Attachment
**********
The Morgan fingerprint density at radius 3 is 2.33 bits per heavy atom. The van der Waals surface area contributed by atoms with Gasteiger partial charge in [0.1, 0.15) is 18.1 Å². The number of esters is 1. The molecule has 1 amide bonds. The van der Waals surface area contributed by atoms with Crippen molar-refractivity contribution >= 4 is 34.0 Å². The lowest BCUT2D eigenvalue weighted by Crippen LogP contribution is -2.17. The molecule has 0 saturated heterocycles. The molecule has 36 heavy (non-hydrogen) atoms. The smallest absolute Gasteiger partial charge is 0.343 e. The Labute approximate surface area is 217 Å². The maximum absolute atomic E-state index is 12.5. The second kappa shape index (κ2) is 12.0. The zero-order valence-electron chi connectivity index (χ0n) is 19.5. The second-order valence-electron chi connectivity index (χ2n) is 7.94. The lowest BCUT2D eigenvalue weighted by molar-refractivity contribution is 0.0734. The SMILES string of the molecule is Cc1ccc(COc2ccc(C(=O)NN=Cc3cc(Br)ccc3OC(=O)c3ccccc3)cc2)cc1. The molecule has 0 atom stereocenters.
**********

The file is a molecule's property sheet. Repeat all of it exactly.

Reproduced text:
The Morgan fingerprint density at radius 3 is 2.33 bits per heavy atom. The van der Waals surface area contributed by atoms with Gasteiger partial charge in [0.1, 0.15) is 18.1 Å². The number of esters is 1. The molecule has 1 amide bonds. The van der Waals surface area contributed by atoms with Crippen molar-refractivity contribution >= 4 is 34.0 Å². The lowest BCUT2D eigenvalue weighted by Crippen LogP contribution is -2.17. The molecule has 0 saturated heterocycles. The molecule has 36 heavy (non-hydrogen) atoms. The smallest absolute Gasteiger partial charge is 0.343 e. The Labute approximate surface area is 217 Å². The maximum absolute atomic E-state index is 12.5. The second kappa shape index (κ2) is 12.0. The zero-order valence-electron chi connectivity index (χ0n) is 19.5. The second-order valence-electron chi connectivity index (χ2n) is 7.94. The lowest BCUT2D eigenvalue weighted by molar-refractivity contribution is 0.0734. The SMILES string of the molecule is Cc1ccc(COc2ccc(C(=O)NN=Cc3cc(Br)ccc3OC(=O)c3ccccc3)cc2)cc1. The molecule has 0 atom stereocenters.